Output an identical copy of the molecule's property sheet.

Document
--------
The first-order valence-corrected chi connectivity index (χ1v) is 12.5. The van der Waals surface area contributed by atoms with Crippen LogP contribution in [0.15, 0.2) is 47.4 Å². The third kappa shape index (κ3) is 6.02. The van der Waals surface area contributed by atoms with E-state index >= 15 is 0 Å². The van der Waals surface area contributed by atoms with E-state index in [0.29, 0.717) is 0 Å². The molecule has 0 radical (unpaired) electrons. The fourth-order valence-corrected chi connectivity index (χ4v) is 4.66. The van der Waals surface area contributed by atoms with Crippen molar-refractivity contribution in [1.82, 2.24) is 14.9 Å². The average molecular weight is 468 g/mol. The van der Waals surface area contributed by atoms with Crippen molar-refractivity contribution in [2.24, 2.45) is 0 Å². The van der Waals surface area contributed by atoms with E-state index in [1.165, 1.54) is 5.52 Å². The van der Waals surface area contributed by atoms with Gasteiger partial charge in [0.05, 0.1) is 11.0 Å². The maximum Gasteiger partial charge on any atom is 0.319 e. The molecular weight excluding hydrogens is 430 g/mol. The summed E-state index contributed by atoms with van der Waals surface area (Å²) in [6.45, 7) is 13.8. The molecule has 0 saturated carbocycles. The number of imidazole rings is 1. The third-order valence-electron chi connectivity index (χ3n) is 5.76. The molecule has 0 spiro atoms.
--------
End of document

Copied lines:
The first-order valence-corrected chi connectivity index (χ1v) is 12.5. The van der Waals surface area contributed by atoms with Crippen LogP contribution in [0.15, 0.2) is 47.4 Å². The third kappa shape index (κ3) is 6.02. The van der Waals surface area contributed by atoms with E-state index >= 15 is 0 Å². The van der Waals surface area contributed by atoms with E-state index in [0.29, 0.717) is 0 Å². The molecule has 0 radical (unpaired) electrons. The fourth-order valence-corrected chi connectivity index (χ4v) is 4.66. The van der Waals surface area contributed by atoms with Crippen molar-refractivity contribution in [1.82, 2.24) is 14.9 Å². The average molecular weight is 468 g/mol. The van der Waals surface area contributed by atoms with Crippen molar-refractivity contribution in [2.24, 2.45) is 0 Å². The van der Waals surface area contributed by atoms with E-state index in [1.165, 1.54) is 5.52 Å². The van der Waals surface area contributed by atoms with Gasteiger partial charge in [0.05, 0.1) is 11.0 Å². The maximum Gasteiger partial charge on any atom is 0.319 e. The molecular weight excluding hydrogens is 430 g/mol. The summed E-state index contributed by atoms with van der Waals surface area (Å²) in [6.45, 7) is 13.8. The molecule has 0 saturated carbocycles. The number of imidazole rings is 1. The third-order valence-electron chi connectivity index (χ3n) is 5.76. The molecule has 0 spiro atoms.